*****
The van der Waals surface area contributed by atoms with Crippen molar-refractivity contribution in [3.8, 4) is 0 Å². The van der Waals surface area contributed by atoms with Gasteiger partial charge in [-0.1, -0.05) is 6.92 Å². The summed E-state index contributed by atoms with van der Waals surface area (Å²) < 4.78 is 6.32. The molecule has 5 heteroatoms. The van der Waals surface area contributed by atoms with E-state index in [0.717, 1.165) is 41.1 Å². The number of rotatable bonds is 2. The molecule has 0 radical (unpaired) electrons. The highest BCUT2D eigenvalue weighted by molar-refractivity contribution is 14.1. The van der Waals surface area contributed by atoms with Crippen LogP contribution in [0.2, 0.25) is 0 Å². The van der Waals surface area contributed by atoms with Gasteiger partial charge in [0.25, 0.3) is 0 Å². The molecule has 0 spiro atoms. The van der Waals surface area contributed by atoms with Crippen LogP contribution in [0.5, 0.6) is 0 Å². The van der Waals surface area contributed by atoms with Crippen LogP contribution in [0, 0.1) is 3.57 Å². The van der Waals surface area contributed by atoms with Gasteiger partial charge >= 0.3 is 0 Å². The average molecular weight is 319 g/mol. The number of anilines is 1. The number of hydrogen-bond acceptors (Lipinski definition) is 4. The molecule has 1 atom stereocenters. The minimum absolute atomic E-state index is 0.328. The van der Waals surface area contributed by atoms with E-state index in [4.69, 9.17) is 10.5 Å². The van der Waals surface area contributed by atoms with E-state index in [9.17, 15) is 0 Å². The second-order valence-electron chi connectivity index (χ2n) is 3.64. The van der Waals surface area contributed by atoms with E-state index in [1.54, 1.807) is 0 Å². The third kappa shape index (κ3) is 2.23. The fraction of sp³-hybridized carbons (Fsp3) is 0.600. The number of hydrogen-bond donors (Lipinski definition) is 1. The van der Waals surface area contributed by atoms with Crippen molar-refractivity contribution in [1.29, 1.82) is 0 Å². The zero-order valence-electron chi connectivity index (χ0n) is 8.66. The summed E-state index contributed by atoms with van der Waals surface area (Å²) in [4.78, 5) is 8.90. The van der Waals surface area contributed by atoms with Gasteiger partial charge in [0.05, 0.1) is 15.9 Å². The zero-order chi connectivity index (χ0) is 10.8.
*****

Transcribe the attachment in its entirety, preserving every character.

The van der Waals surface area contributed by atoms with Crippen molar-refractivity contribution in [3.8, 4) is 0 Å². The van der Waals surface area contributed by atoms with Gasteiger partial charge in [-0.1, -0.05) is 6.92 Å². The summed E-state index contributed by atoms with van der Waals surface area (Å²) < 4.78 is 6.32. The molecule has 5 heteroatoms. The van der Waals surface area contributed by atoms with E-state index in [0.717, 1.165) is 41.1 Å². The number of rotatable bonds is 2. The molecule has 0 radical (unpaired) electrons. The highest BCUT2D eigenvalue weighted by molar-refractivity contribution is 14.1. The van der Waals surface area contributed by atoms with Crippen LogP contribution in [0.2, 0.25) is 0 Å². The van der Waals surface area contributed by atoms with Gasteiger partial charge in [0.25, 0.3) is 0 Å². The molecule has 0 spiro atoms. The van der Waals surface area contributed by atoms with Crippen LogP contribution in [0.5, 0.6) is 0 Å². The van der Waals surface area contributed by atoms with Crippen LogP contribution in [0, 0.1) is 3.57 Å². The van der Waals surface area contributed by atoms with Gasteiger partial charge >= 0.3 is 0 Å². The average molecular weight is 319 g/mol. The number of anilines is 1. The number of hydrogen-bond acceptors (Lipinski definition) is 4. The molecule has 1 atom stereocenters. The minimum absolute atomic E-state index is 0.328. The van der Waals surface area contributed by atoms with E-state index in [4.69, 9.17) is 10.5 Å². The van der Waals surface area contributed by atoms with E-state index in [9.17, 15) is 0 Å². The second-order valence-electron chi connectivity index (χ2n) is 3.64. The van der Waals surface area contributed by atoms with E-state index in [1.54, 1.807) is 0 Å². The third kappa shape index (κ3) is 2.23. The fraction of sp³-hybridized carbons (Fsp3) is 0.600. The number of hydrogen-bond donors (Lipinski definition) is 1. The van der Waals surface area contributed by atoms with Crippen molar-refractivity contribution in [1.29, 1.82) is 0 Å². The zero-order valence-electron chi connectivity index (χ0n) is 8.66. The summed E-state index contributed by atoms with van der Waals surface area (Å²) in [4.78, 5) is 8.90. The van der Waals surface area contributed by atoms with Gasteiger partial charge in [0.05, 0.1) is 15.9 Å². The zero-order chi connectivity index (χ0) is 10.8.